Kristaps Porzingis plans to play NBA Finals despite not feeling 100% healthy

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Kristaps Porzingis Boston Celtics

One of the biggest mysteries surrounding the upcoming NBA Finals is the presence of Boston center Kristaps Porzingis, as he has been out since suffering a right calf strain five weeks ago in Game 4 of their first-round playoff series against the Heat. Now, the team hopes he’s available to play in Game 1 against Dallas, starting this Thursday.

According to the Latvian big man, he said this Tuesday that “the plan” is for him to be ready for their first matchup in Massachusetts, but he admitted that he’s still unsure of how his leg will respond in such an intense clash.

“That is the plan right now,” the 28-year-old said of Game 1. “Again, it’s a couple more days, and I think that could make a difference. Every day gives me a bit more time to get even better.”

In his absence, Al Horford has proved his worth in the starting lineup, but the Celtics hope to have as much depth as possible for this Finals series. The European returned to some portion of last Friday’s practice, but didn’t participated completely until the next morning’s light session.

The storyline behind his competing in this matchup is significant, especially considering that he spent three years playing for Dallas before being traded out in 2022. Now his ongoing recovery has only been magnified by the press, wondering if he’ll be 100% fit.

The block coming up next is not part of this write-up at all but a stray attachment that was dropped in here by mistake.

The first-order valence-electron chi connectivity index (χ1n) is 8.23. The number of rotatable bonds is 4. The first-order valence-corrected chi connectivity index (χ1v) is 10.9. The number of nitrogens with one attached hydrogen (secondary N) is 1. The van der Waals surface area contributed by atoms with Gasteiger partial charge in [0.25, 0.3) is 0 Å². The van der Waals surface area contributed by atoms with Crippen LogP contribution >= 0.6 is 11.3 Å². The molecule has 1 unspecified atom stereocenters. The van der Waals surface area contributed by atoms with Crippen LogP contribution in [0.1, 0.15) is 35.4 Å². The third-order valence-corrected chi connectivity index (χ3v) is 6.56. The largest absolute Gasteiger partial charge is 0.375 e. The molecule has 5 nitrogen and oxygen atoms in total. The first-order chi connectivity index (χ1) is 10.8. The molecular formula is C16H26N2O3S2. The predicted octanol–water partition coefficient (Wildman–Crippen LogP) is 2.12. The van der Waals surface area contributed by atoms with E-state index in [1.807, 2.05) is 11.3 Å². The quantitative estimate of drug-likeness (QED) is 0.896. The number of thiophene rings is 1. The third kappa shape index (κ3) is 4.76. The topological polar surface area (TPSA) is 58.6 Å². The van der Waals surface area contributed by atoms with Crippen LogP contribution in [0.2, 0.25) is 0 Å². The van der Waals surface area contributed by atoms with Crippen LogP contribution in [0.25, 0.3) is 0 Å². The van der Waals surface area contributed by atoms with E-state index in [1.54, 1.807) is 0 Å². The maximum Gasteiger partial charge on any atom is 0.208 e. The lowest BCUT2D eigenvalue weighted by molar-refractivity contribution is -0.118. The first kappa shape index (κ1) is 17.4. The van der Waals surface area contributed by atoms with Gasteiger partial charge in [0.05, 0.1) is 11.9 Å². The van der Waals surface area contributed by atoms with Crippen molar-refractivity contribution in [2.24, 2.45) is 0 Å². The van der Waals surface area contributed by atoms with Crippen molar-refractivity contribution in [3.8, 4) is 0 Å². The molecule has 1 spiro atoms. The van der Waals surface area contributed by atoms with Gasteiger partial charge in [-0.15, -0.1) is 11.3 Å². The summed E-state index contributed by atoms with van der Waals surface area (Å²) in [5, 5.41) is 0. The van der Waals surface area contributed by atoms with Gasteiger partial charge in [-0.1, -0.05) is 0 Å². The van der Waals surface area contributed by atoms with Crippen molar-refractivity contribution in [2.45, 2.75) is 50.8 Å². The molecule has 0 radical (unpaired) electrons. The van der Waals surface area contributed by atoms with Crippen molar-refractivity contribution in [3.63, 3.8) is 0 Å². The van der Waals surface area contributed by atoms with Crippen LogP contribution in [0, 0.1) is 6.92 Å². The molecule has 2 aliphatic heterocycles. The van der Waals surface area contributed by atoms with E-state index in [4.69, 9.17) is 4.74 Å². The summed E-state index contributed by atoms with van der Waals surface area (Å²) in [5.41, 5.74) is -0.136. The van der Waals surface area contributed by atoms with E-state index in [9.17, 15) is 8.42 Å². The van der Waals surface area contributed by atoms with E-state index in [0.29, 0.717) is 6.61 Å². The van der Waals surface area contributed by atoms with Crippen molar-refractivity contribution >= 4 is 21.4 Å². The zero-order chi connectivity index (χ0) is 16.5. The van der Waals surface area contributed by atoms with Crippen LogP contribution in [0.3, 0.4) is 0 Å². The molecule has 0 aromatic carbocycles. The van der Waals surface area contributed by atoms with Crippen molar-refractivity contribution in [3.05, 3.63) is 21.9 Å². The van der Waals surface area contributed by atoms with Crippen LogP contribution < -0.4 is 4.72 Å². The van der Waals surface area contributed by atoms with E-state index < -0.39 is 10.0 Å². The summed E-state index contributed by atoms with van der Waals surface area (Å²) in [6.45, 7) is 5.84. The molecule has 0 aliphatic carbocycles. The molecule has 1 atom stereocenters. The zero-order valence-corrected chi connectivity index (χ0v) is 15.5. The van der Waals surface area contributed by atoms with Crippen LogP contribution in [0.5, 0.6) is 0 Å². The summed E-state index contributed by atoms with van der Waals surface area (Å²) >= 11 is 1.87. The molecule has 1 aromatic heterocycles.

“Good question,” he replied with a smile when consulted if he feels completely healed. “I don’t know. We’ll see. Done a lot of work up until this point. Done everything needed to get back into playing shape. We’ll see.”

His uncertainty was made very clear when he was consulted if he was running without any pain, as he really seemed conflicted by what he should answer. After seconds of doubt, he simply said, “Yes.”

Porzingis hopes his leg will hold up once he gets used to the intensity of the NBA Finals, but seemed reluctant to says he has no pain

If one thing is clear after Kristaps’ latest interview, is that he was reluctant to say he was totally healed for the games to come. Instead, the Latvian said that he has the blessing of Boston’s medical staff to put himself out there again, but he only hopes his leg will hold up once he’s put in a situation of high-intensity basketball.

“I think the medical staff would not put me out there if they wouldn’t be confident that I’d be good,” Porzingis shared. “I’ve done the things necessary to check the boxes, and that’s it. Of course, it’s hard to imitate the same intensity in practice. That intensity is going to be a completely different level, but I have to be confident it will be all right.”

His coach, on the other hand, said that the press was pushing the narrative that he has been out for so long that he’s fallen out of rhythm and won’t be ready for what lies ahead. Mazzulla insisted that he’s a professional athlete and is used to this.

“He’s been playing basketball for like 30 years,” Joe Mazzulla assured. “He’s been playing intense situations his whole life, so I don’t think that will be much of an issue. I think everything was just dependent upon — obviously you can’t simulate the speed and the intensity of the game, which I think just comes with a little bit of reps.”